Studio Brunstrum

Winging My Way to LA – Day 1

February 27, 2014

February seems to be my time to escape to LA for a creative pilgrimage... I just returned from the second year in a row to visit my dear friend and designer Connie McCreight.

February seems to be my time to escape to LA for a creative pilgrimage... I just returned from the second year in a row to visit my dear friend and designer Connie McCreight.  I keep telling myself that it is best to capture the essence of an experience while in the midst, but I really wanted to be in the moment  and just "absorb" while there, so I decided to wait and recap my adventures now that I am back in the dreary, what else is there to do on a quiet early morning but cuddle up and write?


When I arrived on Thursday, I could not wait to sit in Connie's beautiful garden in the sunshine bare footed. What a treat as I have had boots on since October! Connie lives in an area of Hollywood near the Hollywood Bowl called Whitley Hills. It is so quiet and secluded- almost like wrapping yourself in a warm blanket on a snowy day. Wonderful for cocooning and shutting out the chaos and the frantic daily pace of Hollywood.

Our first adventure - we went to lunch outdoors at LACMA (Los Angeles County Museum of Art) and toured the Diane von Furstenberg "Journey of a Dress". Imagine, an entire career launched on the idea of one dress that wrapped and hugged your figure with a simple tie waist! Women in the 70's were hooked  on the idea and in no time over 5 million of all prints and sizes were sold as the dress was so suitable to the everyday workplace and transitioned easily to night time wear. Fast forward and  Diane left the wrap dress behind and moved on within the fashion industry but in 2014 the wrap dress turned 40 and she found that today's new generation were shopping for her dresses in thrift shops so she started manufacturing her signature dress again- this time in new colors and prints, silhouettes and fabrics.  So all could celebrate this monumental birthday,  an exhibit of beloved past examples of the wrap dress were unearthed from closets far and wide.

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Next up, the Alexander Calder exhibit also at LACMA entitled Calder and Abstraction: from Avante Garde to Iconic. We viewed over 65 pieces from one of the most important artists of the 20th century. I had mostly known of his mobiles- kinetic sculptures in which he connected flat pieces of painted metal  by wire to move delicately in the air propelled by either air currents or motors. I was not as familiar with his monumental structures or stabiles even though there is the very large scale "Flamingo" in Chicago. These sculptures are bound to the walls, sit on pedestals, hover close to the ground and vary significantly in scale much like his mobile sculptures that hang in the air. All are a real act of deliberate balance.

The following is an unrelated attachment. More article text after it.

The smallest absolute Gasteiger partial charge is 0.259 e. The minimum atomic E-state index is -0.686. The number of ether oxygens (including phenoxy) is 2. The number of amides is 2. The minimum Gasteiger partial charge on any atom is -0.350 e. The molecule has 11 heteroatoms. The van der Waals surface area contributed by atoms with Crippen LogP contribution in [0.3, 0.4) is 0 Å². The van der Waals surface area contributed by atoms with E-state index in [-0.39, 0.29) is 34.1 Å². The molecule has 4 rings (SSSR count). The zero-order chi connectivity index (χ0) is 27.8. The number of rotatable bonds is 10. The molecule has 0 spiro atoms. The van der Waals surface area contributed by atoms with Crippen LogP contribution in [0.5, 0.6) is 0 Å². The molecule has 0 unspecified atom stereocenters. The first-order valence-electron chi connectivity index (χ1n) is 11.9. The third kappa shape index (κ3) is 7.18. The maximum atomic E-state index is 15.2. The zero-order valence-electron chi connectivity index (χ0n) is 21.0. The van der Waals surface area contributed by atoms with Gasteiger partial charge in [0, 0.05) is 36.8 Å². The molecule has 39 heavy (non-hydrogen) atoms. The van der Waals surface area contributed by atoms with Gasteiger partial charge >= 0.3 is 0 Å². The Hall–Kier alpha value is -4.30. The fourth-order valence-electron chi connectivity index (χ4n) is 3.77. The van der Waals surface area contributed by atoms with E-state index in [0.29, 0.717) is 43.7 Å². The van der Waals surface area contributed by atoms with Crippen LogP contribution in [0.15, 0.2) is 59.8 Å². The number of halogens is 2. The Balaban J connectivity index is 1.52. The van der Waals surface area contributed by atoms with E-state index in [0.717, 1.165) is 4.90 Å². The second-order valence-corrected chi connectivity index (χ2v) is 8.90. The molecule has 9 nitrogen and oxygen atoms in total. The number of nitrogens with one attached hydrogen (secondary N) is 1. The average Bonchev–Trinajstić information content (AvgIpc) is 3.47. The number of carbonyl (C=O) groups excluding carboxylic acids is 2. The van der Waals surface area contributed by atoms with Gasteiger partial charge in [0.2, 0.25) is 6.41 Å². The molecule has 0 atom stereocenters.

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A drive to downtown Los Angeles for a quick tour of MOCA (Museum of Contemporary Art) where I had a private tour (Connie had a meeting) with a docent...

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Some of my favorites: Felix Gonzalez- Torres "Last Light" exhibit of light bulbs,  a fabulous cracked glass installation (did not catch the name of this artist but it reminded me of the ice on a lake in Minocqua). I also loved  other pieces by such fabulous artists as: Mark Rothko, Rosemarie Trockel,   Jean-Michel Basquiat,Juan Munoz "Shadow Figure"  and Robert Gober- both gifts of Blake Byrne (more on him later...). Wish I had more time to really escape into this museum.

Onto dinner at Church and State- a French  bistro located in the original Nabisco Bakery built in 1925. Executive Chef Tony Esnault creates delightful dishes- I had Coq au Vin- in what was once the loading dock of the National Biscuit Company  and is now located in the hot new industrial warehouse district or better yet known as the bustling Arts District of downtown LA. Reminiscent of Chicago's River North neighborhood as it transitioned years ago!

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And our day was not yet over... onto the Walt Disney Concert Hall (stunning architecture) for a performance by the LA Philharmonic. This is the second time I have attended with Connie and both times I have missed the famous musical director and dynamic conductor, Gustavo Dudamel.  Am hoping to someday see him perform as he has transformed this orchestra and his passion is well renowned.

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Whew, I am tired just writing what we accomplished in a single day! Definitely filled with "the arts"...


Susan Brunstrum
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